Fintech has taken the tech and financial service industries by storm, and is considered by many experts as the next wave of disruption, changing how financial services are provided and consumed.
Fintech is simply defined as the application of technology to financial services. Essentially, a form of disruptive innovation, just like great disruptive forces of the last 20 years that impacted the media and telecom industries – now applied to financial services.
Disruptive innovation in the financial technology vertical has two focus points: Adapting to changing consumer behavior and creating efficiency for all stakeholders. The more effective and adaptable the disruption, the more consumers depart from current technology. In return, those departing consumers create a new market, eroding the old business model.
This is not a new concept: Western Union disrupted money transfer services in the 1870s and Visa/MasterCard disrupted payment networks in the 1950s. However, with the increasing speed of technology change, disruption in the Fintech sector has seen a significant uptick in growth, driven by the Internet and the mobile revolution.
Media and tech blogs tend to focus on the two big players in the Fintech sector: Emerging start-ups and big banks. Analyzing their benefits and disadvantages, an interesting story unfolds:
A Third Way
Both players in the Fintech sector have “pros,” but also come with some pretty serious “cons.” What if we could combine the assets from both big banks and Fintechs and eliminate all or most of the negatives (or actually take each “con” and rewrite it as a “pro”)?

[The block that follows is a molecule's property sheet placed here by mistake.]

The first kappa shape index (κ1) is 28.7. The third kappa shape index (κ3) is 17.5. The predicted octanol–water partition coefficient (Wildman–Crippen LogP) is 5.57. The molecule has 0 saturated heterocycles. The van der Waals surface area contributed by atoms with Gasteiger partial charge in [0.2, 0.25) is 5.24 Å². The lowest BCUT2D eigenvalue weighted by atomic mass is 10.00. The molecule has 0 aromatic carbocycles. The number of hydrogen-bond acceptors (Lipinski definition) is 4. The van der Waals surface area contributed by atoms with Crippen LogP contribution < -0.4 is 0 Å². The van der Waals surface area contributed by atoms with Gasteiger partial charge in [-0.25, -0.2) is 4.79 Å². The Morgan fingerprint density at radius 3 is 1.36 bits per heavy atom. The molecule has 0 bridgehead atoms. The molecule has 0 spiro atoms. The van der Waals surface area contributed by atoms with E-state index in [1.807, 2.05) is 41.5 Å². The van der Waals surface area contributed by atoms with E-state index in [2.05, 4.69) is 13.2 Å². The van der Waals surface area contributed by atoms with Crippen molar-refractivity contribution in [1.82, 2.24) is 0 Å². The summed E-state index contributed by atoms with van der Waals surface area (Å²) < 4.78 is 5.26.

There is a third way for consumers; a secure financial entity focused on personal service that delivers empowering banking technology. It takes shape in the form of a surprisingly traditional financial institution, a credit union.
Credit Unions: The Marriage of Products and Services Consumers Want
Credit unions are known for high member satisfaction, community involvement and having better rates and terms for loans. However, they also offer a surprising amount of tech in the current Fintech arena: including a wide variety of advanced mobile/virtual payment options for their members. In addition, credit unions can offer a nationwide surcharge-free ATM network and branch netwok as extensive as any bank.
One engine behind this third way option is CO-OP Financial Services, owned by about 1,200 credit unions and providing location-, payments- and mobile/virtual-based products and services to about 3,500 – roughly half of all credit unions in the country.
So, the brave new Fintech world is certainly not to be feared by the credit union movement. We should embrace it: We have the technology today’s consumer wants, and we offer it with the human touch.